Toichiro Kinoshita

Goldwin Smith Professor of Physics Emeritus

310 Newman Laboratory
Cornell University
Ithaca NY 14853

(607) 255-4092

tk42@cornell.edu

B.S., 1947, Tokyo University. Ph.D., 1952, Tokyo University. Member, Institute for Advanced Study, Princeton, 1952-54. Postdoctoral Fellow, Columbia University, 1954-55. Research Associate, Cornell University, 1955-58. Assistant Professor, Physics, Cornell University, 1958-60. Associate Professor, Physics, Cornell University, 1960-63. Professor, Physics, Cornell University, 1963-1992. Goldwin Smith Professor, Physics, Cornell University, 1992-95. Goldwin Smith Professor of Physics, Emeritus, Cornell University, 1995-present. Ford Foundation Fellow, CERN, 1962-63. Visiting appointments include Tokyo University, Japan; CERN, Geneva, Switzerland; National Laboratory of High Energy Physics (KEK), Japan. John Simon Guggenheim Memorial Fellow, 1973-74. APS J.J. Sakurai Prize, 1990. SUN-AMCO Medal, International Union of Pure and Applied Physics, 1998. Gian Carlo Wick Gold Medal, 2010. Fellow, American Physical Society. Fellow, American Association for the Advancement of Sciences. Member, National Academy of Sciences.

Research Areas
Test of quantum field theory, particularly high precision test of quantum electrodynamics and the Standard Model; making use of simple systems such as the anomalous magnetic moments of the electron and muon, and the hyperfine structure of the muonium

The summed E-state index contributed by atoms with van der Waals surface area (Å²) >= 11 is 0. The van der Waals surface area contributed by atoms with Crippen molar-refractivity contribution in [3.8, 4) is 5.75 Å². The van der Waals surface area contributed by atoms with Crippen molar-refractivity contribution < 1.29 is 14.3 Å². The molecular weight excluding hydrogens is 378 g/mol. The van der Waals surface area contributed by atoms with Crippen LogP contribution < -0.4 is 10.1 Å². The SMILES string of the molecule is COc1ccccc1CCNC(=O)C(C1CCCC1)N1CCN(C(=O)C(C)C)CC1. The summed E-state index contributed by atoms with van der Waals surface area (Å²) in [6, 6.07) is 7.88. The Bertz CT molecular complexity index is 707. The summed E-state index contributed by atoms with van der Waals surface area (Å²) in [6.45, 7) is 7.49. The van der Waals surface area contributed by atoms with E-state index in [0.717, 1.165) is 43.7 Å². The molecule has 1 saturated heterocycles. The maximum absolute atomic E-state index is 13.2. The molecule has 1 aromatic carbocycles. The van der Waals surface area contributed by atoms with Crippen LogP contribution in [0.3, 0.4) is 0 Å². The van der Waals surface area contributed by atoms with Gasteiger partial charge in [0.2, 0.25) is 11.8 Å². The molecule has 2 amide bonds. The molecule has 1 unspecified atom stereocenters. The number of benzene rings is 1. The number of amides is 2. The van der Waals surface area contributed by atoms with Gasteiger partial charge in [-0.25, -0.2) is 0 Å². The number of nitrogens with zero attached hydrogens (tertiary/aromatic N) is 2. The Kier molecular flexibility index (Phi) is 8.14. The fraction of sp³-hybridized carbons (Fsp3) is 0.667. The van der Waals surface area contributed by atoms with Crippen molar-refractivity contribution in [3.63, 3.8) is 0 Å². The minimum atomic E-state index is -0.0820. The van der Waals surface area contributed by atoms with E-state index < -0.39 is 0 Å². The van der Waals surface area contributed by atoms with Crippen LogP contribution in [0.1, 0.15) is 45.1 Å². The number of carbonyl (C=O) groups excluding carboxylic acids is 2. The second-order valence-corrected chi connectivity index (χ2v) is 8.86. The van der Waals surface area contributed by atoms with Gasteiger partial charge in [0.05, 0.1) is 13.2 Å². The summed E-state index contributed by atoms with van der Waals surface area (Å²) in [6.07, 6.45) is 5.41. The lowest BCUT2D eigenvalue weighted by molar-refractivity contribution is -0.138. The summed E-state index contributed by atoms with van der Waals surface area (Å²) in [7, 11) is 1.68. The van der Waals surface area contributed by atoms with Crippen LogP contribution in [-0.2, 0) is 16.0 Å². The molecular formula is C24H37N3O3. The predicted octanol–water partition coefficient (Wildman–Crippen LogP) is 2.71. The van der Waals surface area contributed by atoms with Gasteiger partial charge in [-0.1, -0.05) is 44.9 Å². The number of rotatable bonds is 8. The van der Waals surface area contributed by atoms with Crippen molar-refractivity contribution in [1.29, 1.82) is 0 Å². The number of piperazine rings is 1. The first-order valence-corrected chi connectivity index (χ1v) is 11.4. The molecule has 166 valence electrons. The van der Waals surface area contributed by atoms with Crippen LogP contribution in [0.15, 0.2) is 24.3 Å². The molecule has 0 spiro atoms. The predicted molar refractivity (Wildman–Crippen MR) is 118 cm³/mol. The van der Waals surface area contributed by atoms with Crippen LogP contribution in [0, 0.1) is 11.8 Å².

Current Research
At present the tenth-order QED correction term to the anomalous magnetic moment of the electron is being evaluated. When completed it will enable us to determine the intrinsic magnetic property of the electron to a precision exceeding 1 part in 10 billion. As a byproduct it will provide by far the most precise value of the fine structure constant, one of the most important constants of the Nature, ever measured.

  • Spotlight

    Peter Wittich is an assistant professor in LEPP. He collaborates with assistant professor Julia Thom's research group. They are part of an international collaboration preparing the Compact Muon Solenoid (CMS) experiment that will operate at the Large Hadron Collider (LHC) scheduled to begin operation in 2007 in Geneva, Switzerland. Professor Wittich explains that "We're trying to understand fundamental questions such as 'What is the nature of space-time?' and 'Where does mass come from?' We do this by smashing protons together and looking at the very small particles that come out ... read more